I now serve an international church in The Hague in the Netherlands. This is a city where people from over one hundred different countries have come to live. Virtually everyone I meet is from somewhere else. They are all strangers. They are not at home. Without a proper welcome, these global nomads can live here for years and still remain strangers. They are sometimes without support structures for when life gets tough. This almost always results in lives marked by deep loneliness. Or worse, these strangers find themselves on the receiving end of prejudice and discrimination. Sure, there are institutions and businesses that are in the "hospitality" or "care" industry. They offer the guest’now known as "the client"’undivided attention, for a fee.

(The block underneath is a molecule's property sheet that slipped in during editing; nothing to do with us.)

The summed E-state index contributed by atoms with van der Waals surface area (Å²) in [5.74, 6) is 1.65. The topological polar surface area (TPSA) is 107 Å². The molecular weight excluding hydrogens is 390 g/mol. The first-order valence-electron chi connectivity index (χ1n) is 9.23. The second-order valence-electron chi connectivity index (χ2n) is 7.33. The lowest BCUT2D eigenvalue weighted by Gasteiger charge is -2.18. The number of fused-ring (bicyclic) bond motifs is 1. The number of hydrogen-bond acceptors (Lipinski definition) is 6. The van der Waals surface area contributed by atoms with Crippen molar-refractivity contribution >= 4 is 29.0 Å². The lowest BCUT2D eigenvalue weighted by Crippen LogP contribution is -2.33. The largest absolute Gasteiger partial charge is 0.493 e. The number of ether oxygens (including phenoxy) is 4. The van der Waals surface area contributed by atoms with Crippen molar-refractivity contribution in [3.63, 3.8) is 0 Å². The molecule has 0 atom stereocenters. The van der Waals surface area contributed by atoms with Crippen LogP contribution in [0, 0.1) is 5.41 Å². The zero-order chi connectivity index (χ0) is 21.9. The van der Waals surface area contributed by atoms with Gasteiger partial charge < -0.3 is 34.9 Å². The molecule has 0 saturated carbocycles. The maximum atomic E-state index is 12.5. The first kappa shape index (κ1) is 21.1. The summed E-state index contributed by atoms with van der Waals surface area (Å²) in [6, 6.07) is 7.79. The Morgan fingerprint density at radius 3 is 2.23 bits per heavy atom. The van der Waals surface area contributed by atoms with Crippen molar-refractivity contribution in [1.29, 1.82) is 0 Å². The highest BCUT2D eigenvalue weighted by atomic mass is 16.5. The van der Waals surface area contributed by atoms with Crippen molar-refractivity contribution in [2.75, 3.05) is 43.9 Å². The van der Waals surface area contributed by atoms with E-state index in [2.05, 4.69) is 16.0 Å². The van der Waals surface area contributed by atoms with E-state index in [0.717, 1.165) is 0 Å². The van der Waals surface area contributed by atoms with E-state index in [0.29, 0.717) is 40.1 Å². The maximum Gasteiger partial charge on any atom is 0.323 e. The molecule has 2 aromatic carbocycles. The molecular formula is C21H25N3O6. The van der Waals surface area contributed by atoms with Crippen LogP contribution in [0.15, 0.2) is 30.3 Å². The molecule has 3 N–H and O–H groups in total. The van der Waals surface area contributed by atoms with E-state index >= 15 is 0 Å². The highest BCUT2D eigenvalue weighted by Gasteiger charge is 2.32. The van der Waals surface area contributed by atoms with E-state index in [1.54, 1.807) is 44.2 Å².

As a church in this community, however, we are uniquely equipped to offer welcome. We know what it is like to be strangers in the world. We are citizens of another kingdom, pilgrims on the way. This prepares us for the hard work of hospitality. In the Old Testament we see that the experience of Israel's marginality and sojourner identity became a surprisingly rich resource for their own practice of hospitality. "You shall not oppress a sojourner. You know the heart of a sojourner, for you were sojourners in the land of Egypt" (Exod. 23:9). Because they knew what it was like to be a stranger, they were able to imagine and anticipate the needs and concerns of others who found themselves in a similar situation. This is the story of the Christian community: strangers welcoming strangers. In order for these postmodern social nomads to thrive, our church must recover the ancient Christian practices of hospitality.